by Thad Wilson, PhD

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    00:01 The next one we’re going to go through is our ATPases.

    00:04 The prototype that we’re going to use for this is a V-type calcium or V-type sodium-potassium ATPase or a pump.

    00:13 Now, why are these pumps so important? Well, this is important because the last two things we went through, pores and ion channels, needed to have a concentration gradient for there to be any transport across the membrane.

    00:27 Here, we are creating the gradient or we are pumping against the gradient.

    00:33 So we don’t need to rely on a gradient, we can do it ourselves by using energy to get us across that particular cell membrane.

    00:42 So that’s why this is called active transport.

    00:45 And this is used to either establish a gradient or move something against other gradient.

    00:53 Okay, besides having ATPases in places like the plasma membrane, we can also use ATPases in other places such as the endoplasmic reticulum.

    01:04 There’s a certain kind of calcium pump located on the endoplasmic reticulum of muscle cells that allows us to pump in calcium.

    01:14 And why this is so important is this is going to help us relax a muscle by removing calcium from the cytosol of that muscle cell.

    01:24 Now, what are the important aspects of having these particular ATPases? Well, the first thing to think about is there needs to be ATP hydrolysis occur.

    01:35 Now, this occurs both on our pumps, as well as on our ABC transporters and these are not pumps in themselves but still require ATP hydrolysis or energy to cause the transport process to work.

    01:52 But let’s get back to our prototype.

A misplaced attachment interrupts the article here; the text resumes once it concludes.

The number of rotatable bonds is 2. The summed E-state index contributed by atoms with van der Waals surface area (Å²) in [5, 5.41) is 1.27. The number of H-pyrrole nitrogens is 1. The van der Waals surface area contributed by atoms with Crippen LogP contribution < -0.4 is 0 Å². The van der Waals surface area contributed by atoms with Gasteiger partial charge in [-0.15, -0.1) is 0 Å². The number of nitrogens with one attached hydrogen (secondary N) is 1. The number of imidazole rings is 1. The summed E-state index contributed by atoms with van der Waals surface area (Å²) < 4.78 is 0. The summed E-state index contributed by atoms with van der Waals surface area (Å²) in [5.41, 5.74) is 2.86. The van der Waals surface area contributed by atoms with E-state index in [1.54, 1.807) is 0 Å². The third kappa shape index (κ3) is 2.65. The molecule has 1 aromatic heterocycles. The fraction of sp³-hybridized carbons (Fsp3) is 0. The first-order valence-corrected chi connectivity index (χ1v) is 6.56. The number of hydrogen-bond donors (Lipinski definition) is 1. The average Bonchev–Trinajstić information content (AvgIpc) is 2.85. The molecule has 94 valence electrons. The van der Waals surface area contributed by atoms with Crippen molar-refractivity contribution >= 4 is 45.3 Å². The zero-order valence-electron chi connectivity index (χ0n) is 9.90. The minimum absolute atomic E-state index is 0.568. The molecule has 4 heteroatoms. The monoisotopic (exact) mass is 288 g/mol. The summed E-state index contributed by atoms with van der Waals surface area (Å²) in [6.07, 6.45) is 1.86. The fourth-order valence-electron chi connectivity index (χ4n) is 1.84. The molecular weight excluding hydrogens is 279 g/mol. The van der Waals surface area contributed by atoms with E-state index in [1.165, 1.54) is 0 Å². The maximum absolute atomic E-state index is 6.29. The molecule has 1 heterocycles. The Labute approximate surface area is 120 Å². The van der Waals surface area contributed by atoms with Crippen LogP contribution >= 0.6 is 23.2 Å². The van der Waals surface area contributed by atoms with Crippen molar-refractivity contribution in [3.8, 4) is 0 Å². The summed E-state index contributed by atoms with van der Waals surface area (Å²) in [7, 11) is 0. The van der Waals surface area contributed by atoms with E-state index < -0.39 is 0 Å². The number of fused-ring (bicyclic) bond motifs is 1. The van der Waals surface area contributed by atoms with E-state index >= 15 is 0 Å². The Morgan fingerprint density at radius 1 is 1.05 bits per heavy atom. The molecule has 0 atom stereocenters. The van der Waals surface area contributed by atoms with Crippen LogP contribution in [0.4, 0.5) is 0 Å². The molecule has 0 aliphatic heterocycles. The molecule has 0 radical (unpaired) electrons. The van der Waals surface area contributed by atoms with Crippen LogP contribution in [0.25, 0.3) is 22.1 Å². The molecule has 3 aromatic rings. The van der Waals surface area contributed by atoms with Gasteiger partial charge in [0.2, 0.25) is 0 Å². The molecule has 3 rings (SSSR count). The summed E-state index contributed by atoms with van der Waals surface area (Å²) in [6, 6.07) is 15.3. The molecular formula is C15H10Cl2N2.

01:55 Usually, for our prototype, what we’re trying to do is pump a certain number of ions across the cell.

    02:03 For this sodium-potassium ATPase, we’re going to be pumping an unequal number across the membrane.

    02:10 So, three get kicked out of the cell and two potassium move into the cell.

    02:15 This unequal number though creates an electrogenic response, which means that there’s going to be an electrical gradient formed.

    02:25 Because you’re losing three positives and gaining two positives, that means there’s a positive difference there.

    02:31 As that difference occurs, you’re going to create an electrical gradient.

    02:35 So let’s go through that prototype in more detail.

    02:38 There’s a number of cyclical processes involved here and we’re going to take these one by one to explain to you how this process works.

    02:49 The first thing we’re going to talk about is to think about the number of different ions that are exchanged.

    02:55 So this, again, is a V-type pump, extrudes or pushes out three sodium and brings in two potassium.

    03:03 The the other things to think about is where this is primarily located.

    03:07 Usually, this is going to be on the basolateral side of most epithelial cells, and we’ll keep talking about epithelial cells throughout this particular course.

    03:18 But these cells are usually located along on a junction in which you’re moving something from one side of that cell across one membrane into the cytosol then across that membrane on the other side to be moved into somewhere like the blood.

    03:36 It involves a number of steps in which here have eight and we’ll try to animate these for you so you really understand how this sodium-potassium ATPase works.

    03:48 Okay. Now, that we have the basics of the sodium-potassium ATPase down, let’s now take each one of those steps in turn.

    03:56 So let’s first start off with the basic portion of the pump.

    04:00 So we have ATP bound to it, we have the outer gate closed, and we have nothing in the pump yet.

    04:10 We now have sodium that enters into the pump, in fact, three sodium to be precise.

    04:19 The next thing that happens is the hydrolysis of ATP.